Metropolitan Transportation Commission Play Bay Area 2040 map
June 29, 2018

San Jose Mercury News: It may take centuries to reach housing goals in Bay Area


SV@Home Deputy Director Pilar Lorenzana underscored the need to balance housing production with job creation in order to alleviate the Bay Area’s housing crisis and traffic congestion as part of an interview with San Jose Mercury News reporter Erin Baldassari.

See the original story at the San Jose Mercury News.

It may take centuries to reach housing goals in Bay Area

By Erin Baldassari

At its current level of housing construction, it would take the East Bay city of Concord until 2984 — almost the next millennium — to reach its 2040 housing goals, according to a new map from the Metropolitan Transportation Commission (MTC).

Oakland residents would have to wait until 2295 before enough housing is built for its projected 2040 population. San Jose and San Francisco residents have it better off; residents’ grandchildren would see an adequate supply of housing for its 2040 population in 2066 and 2063, respectively.

The map, released last month, highlights the continued challenges of building housing in the Bay Area. Comparing Department of Finance housing production data from January 2010 to December 2017 with the state-mandated housing goals outline in MTC’s Plan Bay Area 2040 forecast, it shows the year in which each city or town would meet its housing goal for 2040 if it continues at the current pace of construction.

“It’s a sobering reminder of how far we have to go to get the Bay Area’s red-hot economy and its anemic residential sector into better balance,” Steve Heminger, the MTC’s executive director, said in a report to the commission.

Perhaps not surprisingly for most Bay Area residents, the majority of cities — and all Bay Area counties — are lagging behind their 2040 housing goals while at the same time continuing to add jobs. That imbalance between the number of jobs and the housing that’s available does two things, said Matt Regan, the senior vice president of public policy for the Bay Area Council: Force working and middle-income people to move further away in search of affordable housing and make commutes a lot longer and highways more congested.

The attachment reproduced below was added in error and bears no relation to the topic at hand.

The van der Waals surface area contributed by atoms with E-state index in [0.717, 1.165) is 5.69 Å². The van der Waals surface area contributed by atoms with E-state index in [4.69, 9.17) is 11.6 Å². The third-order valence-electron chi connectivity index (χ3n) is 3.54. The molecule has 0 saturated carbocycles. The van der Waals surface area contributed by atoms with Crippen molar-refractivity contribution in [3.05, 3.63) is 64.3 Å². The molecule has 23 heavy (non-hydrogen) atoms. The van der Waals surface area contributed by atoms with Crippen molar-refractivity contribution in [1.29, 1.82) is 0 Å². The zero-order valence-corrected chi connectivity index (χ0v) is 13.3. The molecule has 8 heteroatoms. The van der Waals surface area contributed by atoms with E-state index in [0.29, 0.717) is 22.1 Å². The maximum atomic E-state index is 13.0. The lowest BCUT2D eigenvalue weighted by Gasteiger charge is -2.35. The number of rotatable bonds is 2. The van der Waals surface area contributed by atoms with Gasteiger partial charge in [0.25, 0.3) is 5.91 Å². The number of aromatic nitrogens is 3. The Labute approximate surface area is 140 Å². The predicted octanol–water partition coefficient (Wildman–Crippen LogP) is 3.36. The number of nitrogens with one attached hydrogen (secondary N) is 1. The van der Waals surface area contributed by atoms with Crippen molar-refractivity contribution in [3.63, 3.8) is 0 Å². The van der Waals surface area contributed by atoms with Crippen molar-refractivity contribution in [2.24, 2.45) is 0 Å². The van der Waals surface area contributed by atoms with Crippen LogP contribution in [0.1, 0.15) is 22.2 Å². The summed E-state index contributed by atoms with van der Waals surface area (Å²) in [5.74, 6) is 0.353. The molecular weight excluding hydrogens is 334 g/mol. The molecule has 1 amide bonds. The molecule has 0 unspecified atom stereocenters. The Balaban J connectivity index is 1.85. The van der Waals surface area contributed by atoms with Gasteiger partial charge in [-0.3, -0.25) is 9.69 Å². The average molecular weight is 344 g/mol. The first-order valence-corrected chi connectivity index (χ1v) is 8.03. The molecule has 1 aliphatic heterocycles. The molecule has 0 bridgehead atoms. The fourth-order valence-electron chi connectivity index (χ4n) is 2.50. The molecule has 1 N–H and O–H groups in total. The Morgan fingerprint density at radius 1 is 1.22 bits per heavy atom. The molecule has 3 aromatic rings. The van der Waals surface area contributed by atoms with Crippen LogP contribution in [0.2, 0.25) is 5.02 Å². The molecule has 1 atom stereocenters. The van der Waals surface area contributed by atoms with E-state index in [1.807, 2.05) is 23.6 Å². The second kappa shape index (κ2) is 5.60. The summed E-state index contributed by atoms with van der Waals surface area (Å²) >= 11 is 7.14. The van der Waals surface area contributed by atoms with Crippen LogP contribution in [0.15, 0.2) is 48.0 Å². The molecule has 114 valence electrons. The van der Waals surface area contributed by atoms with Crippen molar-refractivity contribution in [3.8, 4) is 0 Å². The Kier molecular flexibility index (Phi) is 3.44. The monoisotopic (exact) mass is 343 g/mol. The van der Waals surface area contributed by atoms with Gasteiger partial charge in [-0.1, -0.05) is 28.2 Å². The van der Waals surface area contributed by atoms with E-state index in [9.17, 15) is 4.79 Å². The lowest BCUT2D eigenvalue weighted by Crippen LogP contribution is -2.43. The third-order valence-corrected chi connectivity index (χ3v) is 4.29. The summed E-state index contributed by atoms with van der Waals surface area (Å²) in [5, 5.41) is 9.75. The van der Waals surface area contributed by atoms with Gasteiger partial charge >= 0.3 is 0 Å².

“Development follows the path of least resistance,” Regan said. And, the evidence is in the map.

The cities that are actually on track to add housing are the ones furthest from the job centers in the Bay Area and are places with fewer public transit options, which forces more people to drive: Dublin, Pleasanton and San Ramon in the Tri-Valley; Pittsburg and Brentwood in east Contra Costa County; Fairfield in Solano County; and Gilroy and Morgan Hill in Santa Clara County.

“That means we are building homes on virgin land and open space … far away from the job centers in the urban core, where housing production is anemic,” Regan said. “Almond orchards don’t file CEQA lawsuits or show up at council to fight new housing, but angry neighbors do.”

That might seem counter-intuitive to some residents, especially in the Bay Area’s three largest cities, where cranes dot the skyline, said Pilar Lorenzana, deputy director for Silicon Valley at Home, an affordable housing advocacy nonprofit. In other cases, such as Marin or San Mateo, which have historically resisted development, the stereotypes are confirmed, she said.

“We are churning out a massive number of jobs,” she said. “So, even though community members are up in arms against development, because they feel like too much development is happening, it’s actually not enough. Or at least, it’s not enough for the number of jobs we are creating.”

The map doesn’t distinguish between affordable or market-rate housing, said David Vautin, a principal planner at MTC, who helped create it. But, other data from the MTC shows the gap between what is being built and what is needed when it comes to affordable housing is even wider, he said.

Still, Lorenzana is hopeful this trend can be reversed, or at the very least, slowed. Housing bills approved by the legislature last year removed some of the control cities have over approving new housing projects if they aren’t meeting their targets. Cupertino, a city historically resistant to development, allowed a 2,400-unit housing development to move toward approval, which is expected to be finalized in September, after years of delays because it was lagging far behind its 2040 housing goals.

“We have more tools now to hold cities accountable and more tools to make housing production happen in a much quicker time-frame,” she said.

And, Vautin said, there has been an acceleration of growth in recent years, even if the pace of housing construction was particularly sluggish following the Great Recession. The MTC, which primarily focuses on transportation planning, is paying close attention to housing data because it has such a big impact on traffic congestion, he said.

“It’s a primary driver of all our transportation problems,” he said.

Plan Bay Area is a roadmap to long-range planning in the Bay Area. It sets goals for reducing greenhouse gas emissions, providing adequate housing, preserving open space and improving health, along with creating a plan for needed transportation infrastructure, to accommodate projected population growth.